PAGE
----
“We had to make sure in our design that the meters would have a pressure-releasing valve,” Yee says. “When there are older lines and you put in higher pressure there is more likelihood of breaking.”
During the project, Yee encountered some unexpected hurdles.
“We had some limitations to where we could place our water mains,” she states. “I looked at our record drawings, but when we went out and excavated the roadway we found out that some existing utilities weren’t always where we expected them to be.”
One of those surprises required a major adjustment to central element of the system.
She adds: “We found there was an older water line on the south side for one of the streets. That’s where we planned to put our recycled water line, but, we had to move the water main to the north side to make sure we had enough room. It was a safety measure we were concerned about. We didn’t want a contractor excavating too close to a pressurized pipeline.”
DSRSD utilized horizontal directional drilling at certain areas of the project – a technique new to Yee. It also is the first time the method was done while using fusible PVC piping.
In two 830-ft. sections for a total of 1,660 ft. of 12-in. water main piping, the project required horizontal directional drilling to minimize trenching at an intersection of a high school, a city pool and a creek. The pipe was installed 10 to 30 ft. below the surface and drilled to the north.
“We needed to do the drilling to protect the existing creek we needed to cross,” Yee says. “The added benefit of drilling underneath the creek was that the drilling also went underneath the high school. This protected the school from large amounts of open-cut trenching that would have damaged more of the high school fields.”
Reaching more sites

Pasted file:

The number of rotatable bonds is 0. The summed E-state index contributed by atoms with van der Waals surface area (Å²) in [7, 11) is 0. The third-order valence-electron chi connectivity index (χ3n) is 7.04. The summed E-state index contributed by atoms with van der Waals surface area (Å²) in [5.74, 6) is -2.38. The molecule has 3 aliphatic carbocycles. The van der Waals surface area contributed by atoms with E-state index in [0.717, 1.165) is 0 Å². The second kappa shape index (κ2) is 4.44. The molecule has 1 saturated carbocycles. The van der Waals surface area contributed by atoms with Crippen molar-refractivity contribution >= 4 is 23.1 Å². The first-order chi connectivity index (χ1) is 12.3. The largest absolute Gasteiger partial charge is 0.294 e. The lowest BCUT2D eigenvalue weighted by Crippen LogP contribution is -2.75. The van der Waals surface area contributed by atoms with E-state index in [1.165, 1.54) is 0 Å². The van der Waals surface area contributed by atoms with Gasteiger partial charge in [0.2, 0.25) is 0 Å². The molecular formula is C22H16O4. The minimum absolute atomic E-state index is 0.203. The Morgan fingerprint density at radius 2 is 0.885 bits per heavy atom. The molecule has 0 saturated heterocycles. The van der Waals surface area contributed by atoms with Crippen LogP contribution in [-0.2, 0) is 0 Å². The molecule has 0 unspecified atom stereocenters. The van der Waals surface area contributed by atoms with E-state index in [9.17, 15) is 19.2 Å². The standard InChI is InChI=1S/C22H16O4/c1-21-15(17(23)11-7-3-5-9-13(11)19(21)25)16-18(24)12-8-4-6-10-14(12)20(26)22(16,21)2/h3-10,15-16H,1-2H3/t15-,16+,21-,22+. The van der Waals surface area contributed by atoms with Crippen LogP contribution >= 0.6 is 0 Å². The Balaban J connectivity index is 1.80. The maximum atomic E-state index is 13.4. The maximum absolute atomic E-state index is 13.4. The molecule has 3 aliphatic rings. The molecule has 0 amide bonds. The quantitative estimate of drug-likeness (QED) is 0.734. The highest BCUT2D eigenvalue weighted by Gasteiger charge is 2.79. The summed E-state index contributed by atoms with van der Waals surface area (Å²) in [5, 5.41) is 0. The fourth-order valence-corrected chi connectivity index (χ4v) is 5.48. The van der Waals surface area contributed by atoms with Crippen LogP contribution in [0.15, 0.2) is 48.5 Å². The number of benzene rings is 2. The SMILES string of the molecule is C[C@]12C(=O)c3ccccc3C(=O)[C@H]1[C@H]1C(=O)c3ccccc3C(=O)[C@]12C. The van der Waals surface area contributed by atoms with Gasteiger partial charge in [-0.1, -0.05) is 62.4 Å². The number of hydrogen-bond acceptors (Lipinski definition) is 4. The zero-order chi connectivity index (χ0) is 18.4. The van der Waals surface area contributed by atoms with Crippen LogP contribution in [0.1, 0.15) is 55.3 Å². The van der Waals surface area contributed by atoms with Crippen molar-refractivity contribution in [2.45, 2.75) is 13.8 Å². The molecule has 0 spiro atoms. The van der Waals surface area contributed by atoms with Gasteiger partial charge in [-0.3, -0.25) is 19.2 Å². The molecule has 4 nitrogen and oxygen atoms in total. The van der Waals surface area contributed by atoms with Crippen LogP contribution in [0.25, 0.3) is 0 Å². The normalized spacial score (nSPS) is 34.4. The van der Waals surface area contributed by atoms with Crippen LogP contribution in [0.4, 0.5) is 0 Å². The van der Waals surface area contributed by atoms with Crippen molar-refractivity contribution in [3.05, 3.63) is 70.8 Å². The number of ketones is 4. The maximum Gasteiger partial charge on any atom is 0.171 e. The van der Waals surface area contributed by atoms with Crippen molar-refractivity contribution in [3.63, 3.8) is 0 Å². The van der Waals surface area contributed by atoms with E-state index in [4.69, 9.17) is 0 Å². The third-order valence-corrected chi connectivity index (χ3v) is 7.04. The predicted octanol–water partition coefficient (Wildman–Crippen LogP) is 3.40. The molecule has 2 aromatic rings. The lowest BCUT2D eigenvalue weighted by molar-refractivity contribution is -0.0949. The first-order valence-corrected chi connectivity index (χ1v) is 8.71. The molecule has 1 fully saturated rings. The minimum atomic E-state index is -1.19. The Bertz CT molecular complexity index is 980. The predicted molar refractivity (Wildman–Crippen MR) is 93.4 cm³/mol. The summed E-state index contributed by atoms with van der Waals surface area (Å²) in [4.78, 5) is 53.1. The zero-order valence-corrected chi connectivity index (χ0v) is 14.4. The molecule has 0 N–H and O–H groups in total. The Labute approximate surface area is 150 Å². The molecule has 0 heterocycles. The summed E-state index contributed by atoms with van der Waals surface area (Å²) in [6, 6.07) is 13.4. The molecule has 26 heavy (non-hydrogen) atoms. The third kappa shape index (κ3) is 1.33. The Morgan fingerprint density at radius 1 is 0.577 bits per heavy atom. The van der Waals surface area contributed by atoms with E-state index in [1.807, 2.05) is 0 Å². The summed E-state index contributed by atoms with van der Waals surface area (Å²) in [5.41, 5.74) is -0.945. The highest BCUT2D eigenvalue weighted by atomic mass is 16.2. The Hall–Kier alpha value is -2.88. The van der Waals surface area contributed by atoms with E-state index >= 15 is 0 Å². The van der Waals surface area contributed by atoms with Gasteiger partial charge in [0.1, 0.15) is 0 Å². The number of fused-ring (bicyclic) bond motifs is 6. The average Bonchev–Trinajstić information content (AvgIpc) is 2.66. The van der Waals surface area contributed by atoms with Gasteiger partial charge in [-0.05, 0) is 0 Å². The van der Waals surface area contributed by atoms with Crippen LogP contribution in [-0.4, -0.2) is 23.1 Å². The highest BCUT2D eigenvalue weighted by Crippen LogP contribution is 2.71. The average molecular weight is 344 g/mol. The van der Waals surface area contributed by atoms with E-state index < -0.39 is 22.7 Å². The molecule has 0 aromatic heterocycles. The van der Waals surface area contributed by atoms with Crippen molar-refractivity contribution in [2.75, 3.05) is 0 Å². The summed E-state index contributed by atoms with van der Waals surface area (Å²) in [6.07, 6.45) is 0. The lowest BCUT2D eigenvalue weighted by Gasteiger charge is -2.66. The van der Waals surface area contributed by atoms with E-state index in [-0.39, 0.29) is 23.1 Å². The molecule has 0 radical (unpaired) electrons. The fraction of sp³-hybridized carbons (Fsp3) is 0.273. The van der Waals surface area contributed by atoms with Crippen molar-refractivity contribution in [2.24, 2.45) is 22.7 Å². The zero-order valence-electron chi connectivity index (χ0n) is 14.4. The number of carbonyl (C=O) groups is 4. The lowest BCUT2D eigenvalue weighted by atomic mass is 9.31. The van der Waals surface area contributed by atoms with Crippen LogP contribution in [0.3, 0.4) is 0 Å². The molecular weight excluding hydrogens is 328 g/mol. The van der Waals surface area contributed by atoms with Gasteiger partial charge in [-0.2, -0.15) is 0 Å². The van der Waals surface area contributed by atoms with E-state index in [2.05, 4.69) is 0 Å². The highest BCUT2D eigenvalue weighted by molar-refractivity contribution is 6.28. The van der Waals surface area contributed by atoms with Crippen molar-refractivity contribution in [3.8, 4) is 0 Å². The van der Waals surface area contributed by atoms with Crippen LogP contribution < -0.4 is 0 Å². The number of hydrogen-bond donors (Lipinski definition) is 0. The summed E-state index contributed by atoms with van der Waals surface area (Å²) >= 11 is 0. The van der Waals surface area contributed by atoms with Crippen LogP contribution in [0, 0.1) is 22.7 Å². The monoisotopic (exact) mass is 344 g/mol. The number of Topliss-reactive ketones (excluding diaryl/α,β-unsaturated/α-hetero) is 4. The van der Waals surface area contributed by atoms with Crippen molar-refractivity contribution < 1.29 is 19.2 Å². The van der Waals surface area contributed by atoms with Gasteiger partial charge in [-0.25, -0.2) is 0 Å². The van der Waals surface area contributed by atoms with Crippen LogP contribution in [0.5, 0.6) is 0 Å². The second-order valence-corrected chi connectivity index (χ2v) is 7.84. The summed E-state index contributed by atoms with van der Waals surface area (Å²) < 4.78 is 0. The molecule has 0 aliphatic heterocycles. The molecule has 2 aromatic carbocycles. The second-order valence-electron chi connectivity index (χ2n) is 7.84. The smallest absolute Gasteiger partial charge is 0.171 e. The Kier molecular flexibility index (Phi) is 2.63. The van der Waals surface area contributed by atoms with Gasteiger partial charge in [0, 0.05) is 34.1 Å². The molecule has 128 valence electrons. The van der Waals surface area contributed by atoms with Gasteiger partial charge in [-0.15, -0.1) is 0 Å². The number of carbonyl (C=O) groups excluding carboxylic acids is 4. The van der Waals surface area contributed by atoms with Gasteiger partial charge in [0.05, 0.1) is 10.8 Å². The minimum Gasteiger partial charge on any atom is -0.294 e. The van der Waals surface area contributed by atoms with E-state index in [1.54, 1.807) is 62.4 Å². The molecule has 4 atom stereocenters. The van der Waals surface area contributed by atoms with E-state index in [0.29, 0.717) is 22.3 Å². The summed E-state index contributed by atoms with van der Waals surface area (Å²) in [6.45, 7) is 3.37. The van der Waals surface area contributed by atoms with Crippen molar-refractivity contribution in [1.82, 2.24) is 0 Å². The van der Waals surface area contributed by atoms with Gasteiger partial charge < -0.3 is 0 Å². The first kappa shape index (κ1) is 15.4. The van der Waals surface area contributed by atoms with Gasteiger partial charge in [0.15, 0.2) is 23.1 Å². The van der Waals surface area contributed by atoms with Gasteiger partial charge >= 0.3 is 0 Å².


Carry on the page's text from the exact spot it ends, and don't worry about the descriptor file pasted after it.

Today, the recycled water is produced at the Jeffrey G. Hansen Water Recycling Facility adjacent to the DSRSD Regional Wastewater Treatment Facility. Wastewater is treated three times at the plant to meet the standards set by the California Department of Public Health for unrestricted use of recycled water.
When the systems first became operational in 2006, recycled water reached nearly 150 sites. Since then, more sites have been reached each year, topping out at nearly 350 in 2012. Now, the system can produce up to 9.7 million gallons per day and with every gallon of recycled water used, a gallon of drinkable water is saved. This improves the reliability of the water supply for everyone in the valley.
In the DSRSD service area, 85% of the potable water is imported through the Sacramento-San Joaquin Delta. In 2013, Biagtan reports that the reliability of this supply was at an all-time low due to drought and water-delivery restrictions imposed to protect endangered species in the delta.
“For the four schools and three parks, switching from potable to recycled water irrigation saves 125 acre ft. per year (or the equivalent of 40.7 million gal. of water per year),” Yee says.
Biagtan adds: “That number is a little low right now because customers have been using less water through voluntary reductions. That number is lower than projections we had, but it’s still significant. That’s a chip off the iceberg and we can still do so much more to increase recycled water delivery and save drinking water for drinking.”
On the horizon
Biagtan reports that the community is also taking steps to embrace recycled water. Customers are taking advantage of available rebates and installing more HET toilets in their homes. The DSRSD currently saves 135 gallons per person per day. Its target is 163 gallons per person per day.
This upgraded recycled water system has room to grow, according to Yee and Biagtan.
“We did size some of the lines for expansion to the west,” Yee says. “That area is already developed and retrofitting that area will depend on if we get future funding.”
Biagtan adds: “We’re working on getting more funding so we can expand recycled water to other areas. New development areas in the community are putting in their own systems, but installing recycled water systems in established areas is more expensive because we have to cut pavement and build around existing underground utilities.
“This community needs assistance from the state and federal government to expand recycled water out further, save drinking water for drinking and decreasing our reliance on imported water.”